planning a baby shower

Planning a baby shower

Planning a baby shower can be a lovely way of celebrating a mum-to-be’s impending arrival. Anne Reid has some tips for baby shower party hosts.

In Brazil, they call it a chá de bebê (baby tea), in South Africa, it’s referred to as a stork party, Costa Ricans hold a tea party called a té de canastilla (basket tea) and in the USA, you can have a lower-key diaper shower, also known as the baby shower.

Not everyone wants to have a baby shower, but they are certainly a growing trend in Ireland. No matter where you are, a baby shower is a lovely way to organise a get-together for a mum-to-be and her close friends and family.

Hosting the event

Hosting a baby shower towards the end of pregnancy could provide a welcome distraction for the expectant mum. Although the mother-to-be is not the host, it is important to allow them to have control over the guest list.

While hosting a surprise party for the expectant mum is a lovely idea, put the feelers out to make sure your mum-to-be will be pleased before you plan anything. Some people hate the idea of a surprise party and the whole experience could be a little overwhelming for a pregnant mother.

Some mums may prefer the shower after their baby’s arrival. This way people can buy items of clothing specifically suited to the baby’s gender. The party may also serve as a welcome distraction to a new, and possibly frazzled, mum. This could be some new mums biggest nightmare though!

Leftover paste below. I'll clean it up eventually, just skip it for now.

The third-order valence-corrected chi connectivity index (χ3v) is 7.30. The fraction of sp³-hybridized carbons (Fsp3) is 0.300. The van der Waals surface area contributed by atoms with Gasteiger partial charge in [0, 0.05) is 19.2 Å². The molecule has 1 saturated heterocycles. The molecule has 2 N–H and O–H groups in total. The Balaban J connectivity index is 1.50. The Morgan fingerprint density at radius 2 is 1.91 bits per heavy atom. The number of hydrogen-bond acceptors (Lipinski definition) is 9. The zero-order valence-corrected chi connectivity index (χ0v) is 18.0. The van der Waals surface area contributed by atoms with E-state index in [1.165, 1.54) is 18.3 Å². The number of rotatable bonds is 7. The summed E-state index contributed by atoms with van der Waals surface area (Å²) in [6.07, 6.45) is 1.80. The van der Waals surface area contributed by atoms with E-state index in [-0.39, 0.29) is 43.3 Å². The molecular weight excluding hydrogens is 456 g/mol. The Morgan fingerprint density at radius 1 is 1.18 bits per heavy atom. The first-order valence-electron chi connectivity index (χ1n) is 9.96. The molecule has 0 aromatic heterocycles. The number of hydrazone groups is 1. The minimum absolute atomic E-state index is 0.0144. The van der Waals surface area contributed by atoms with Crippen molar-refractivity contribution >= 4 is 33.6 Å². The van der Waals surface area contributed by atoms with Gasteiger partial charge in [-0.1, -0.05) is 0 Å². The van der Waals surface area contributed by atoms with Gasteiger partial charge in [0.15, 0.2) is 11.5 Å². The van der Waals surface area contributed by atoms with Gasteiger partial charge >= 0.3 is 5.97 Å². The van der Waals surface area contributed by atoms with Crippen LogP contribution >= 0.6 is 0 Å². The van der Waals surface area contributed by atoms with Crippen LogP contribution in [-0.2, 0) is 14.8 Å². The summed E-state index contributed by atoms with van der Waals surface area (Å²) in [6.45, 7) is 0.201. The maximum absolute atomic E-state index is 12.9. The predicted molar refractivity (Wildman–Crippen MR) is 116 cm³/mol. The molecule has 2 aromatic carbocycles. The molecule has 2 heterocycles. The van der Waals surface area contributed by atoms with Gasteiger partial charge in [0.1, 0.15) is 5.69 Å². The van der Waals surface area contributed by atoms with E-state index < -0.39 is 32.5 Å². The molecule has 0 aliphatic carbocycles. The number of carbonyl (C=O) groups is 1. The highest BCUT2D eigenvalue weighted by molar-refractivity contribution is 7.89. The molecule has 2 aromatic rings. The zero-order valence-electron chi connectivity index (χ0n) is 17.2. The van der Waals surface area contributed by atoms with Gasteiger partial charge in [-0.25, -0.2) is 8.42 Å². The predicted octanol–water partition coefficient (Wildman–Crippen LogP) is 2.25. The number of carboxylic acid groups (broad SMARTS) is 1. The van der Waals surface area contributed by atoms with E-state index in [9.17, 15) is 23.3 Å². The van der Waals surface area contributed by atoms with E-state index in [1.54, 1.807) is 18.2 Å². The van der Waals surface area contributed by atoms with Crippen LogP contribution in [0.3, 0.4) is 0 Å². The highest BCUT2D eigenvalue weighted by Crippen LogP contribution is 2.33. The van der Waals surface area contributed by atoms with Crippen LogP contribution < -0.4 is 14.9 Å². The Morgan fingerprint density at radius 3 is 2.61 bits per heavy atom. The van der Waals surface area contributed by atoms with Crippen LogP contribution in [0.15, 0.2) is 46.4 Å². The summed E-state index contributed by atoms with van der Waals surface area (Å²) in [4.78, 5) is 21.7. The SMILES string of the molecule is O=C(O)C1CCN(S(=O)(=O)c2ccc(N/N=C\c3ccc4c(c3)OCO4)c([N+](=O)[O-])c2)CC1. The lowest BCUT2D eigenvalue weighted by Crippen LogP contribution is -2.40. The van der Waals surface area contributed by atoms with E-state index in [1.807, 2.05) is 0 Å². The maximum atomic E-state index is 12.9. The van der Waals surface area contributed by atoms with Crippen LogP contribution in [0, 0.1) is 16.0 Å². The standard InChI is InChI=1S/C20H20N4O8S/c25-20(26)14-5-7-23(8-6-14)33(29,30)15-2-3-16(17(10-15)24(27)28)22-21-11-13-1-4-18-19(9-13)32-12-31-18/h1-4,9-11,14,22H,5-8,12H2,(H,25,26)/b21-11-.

To allow your guests time to get organised, send the invitations a few weeks before the event. Make it clear to your guests how you would like them to RSVP.

If your mum-to-be has registered a wish list with a particular shop, you can include the details of how guests can purchase from this list as soon as they send you their RSVP.

planning a baby shower

The party

Themes are a nice way to pull an event together. A boy or girl themed shower can even be a great way to share the news of the baby’s gender. Make sure to welcome the guests with some refreshments.

Maybe have an afternoon tea-and-cake bash, or another option could be to have a ‘potluck’ feast, where each guest brings a different dish along to the party.

Fun and games

One way to gently start off the games is have your guests personalise a onesie for your baby. Give each guest a plain onesie and a selection of coloured markers, and let them unleash their creative sides!

If the mother is still trying to come up with a name for her baby and is open to suggestions, why not hand around some sheets of paper and some pens to your guests and have them write down their favourite baby name, with an explanation as to why they like it.

Gift ideas

Always remember that new parents prefer practicality. Babies can never have enough of the essentials:

  • nappies
  • bibs
  • muslin burp cloths
  • cotton mittens
  • hats
  • socks
  • babygros
  • vests

So why not get creative and make a ‘baby cake’ using a variety of these items?

Baby blankets are another lovely gift for a newborn. Soft leather booties are often a big hit. Plush toys are always adorable but tend to be the one thing that a baby can have too much of! Always remember to bear in mind the importance of safety when choosing a toy for a very young child.

And whatever you do – don’t forget the cake!

More like this:

Baby budgeting basics
5 things you need to know about pregnancy
20 things I learned while pregnant

Ask Sarah

Q I’ve heard a lot about the Paleo diet and as I am very interested in reducing the amount of processed foods and grain based meals my family eats, we are considering following this diet. From what I read it seems to be a back-to-basics type of eating. Is a Paleo diet safe for children? My kids are aged seven and nine.